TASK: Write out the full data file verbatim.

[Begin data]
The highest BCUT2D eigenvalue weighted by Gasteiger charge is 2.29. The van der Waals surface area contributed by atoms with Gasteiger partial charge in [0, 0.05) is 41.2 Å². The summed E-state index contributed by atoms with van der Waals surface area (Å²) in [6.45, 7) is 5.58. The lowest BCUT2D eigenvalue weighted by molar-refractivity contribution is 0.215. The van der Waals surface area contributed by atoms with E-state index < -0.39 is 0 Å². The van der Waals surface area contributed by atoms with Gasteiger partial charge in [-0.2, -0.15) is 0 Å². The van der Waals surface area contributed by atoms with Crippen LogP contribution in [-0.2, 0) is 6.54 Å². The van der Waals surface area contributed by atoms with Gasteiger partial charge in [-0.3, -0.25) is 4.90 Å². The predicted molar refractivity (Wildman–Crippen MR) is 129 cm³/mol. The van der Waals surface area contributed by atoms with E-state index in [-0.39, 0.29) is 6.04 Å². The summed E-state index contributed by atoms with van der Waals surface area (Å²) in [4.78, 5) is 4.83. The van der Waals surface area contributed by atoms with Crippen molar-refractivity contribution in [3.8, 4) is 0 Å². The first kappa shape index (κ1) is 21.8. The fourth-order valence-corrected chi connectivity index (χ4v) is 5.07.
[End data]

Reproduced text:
The highest BCUT2D eigenvalue weighted by Gasteiger charge is 2.29. The van der Waals surface area contributed by atoms with Gasteiger partial charge in [0, 0.05) is 41.2 Å². The summed E-state index contributed by atoms with van der Waals surface area (Å²) in [6.45, 7) is 5.58. The lowest BCUT2D eigenvalue weighted by molar-refractivity contribution is 0.215. The van der Waals surface area contributed by atoms with E-state index < -0.39 is 0 Å². The van der Waals surface area contributed by atoms with Gasteiger partial charge in [-0.2, -0.15) is 0 Å². The van der Waals surface area contributed by atoms with Crippen LogP contribution in [-0.2, 0) is 6.54 Å². The van der Waals surface area contributed by atoms with Gasteiger partial charge in [-0.3, -0.25) is 4.90 Å². The predicted molar refractivity (Wildman–Crippen MR) is 129 cm³/mol. The van der Waals surface area contributed by atoms with E-state index in [-0.39, 0.29) is 6.04 Å². The summed E-state index contributed by atoms with van der Waals surface area (Å²) in [4.78, 5) is 4.83. The van der Waals surface area contributed by atoms with Crippen molar-refractivity contribution in [3.8, 4) is 0 Å². The first kappa shape index (κ1) is 21.8. The fourth-order valence-corrected chi connectivity index (χ4v) is 5.07.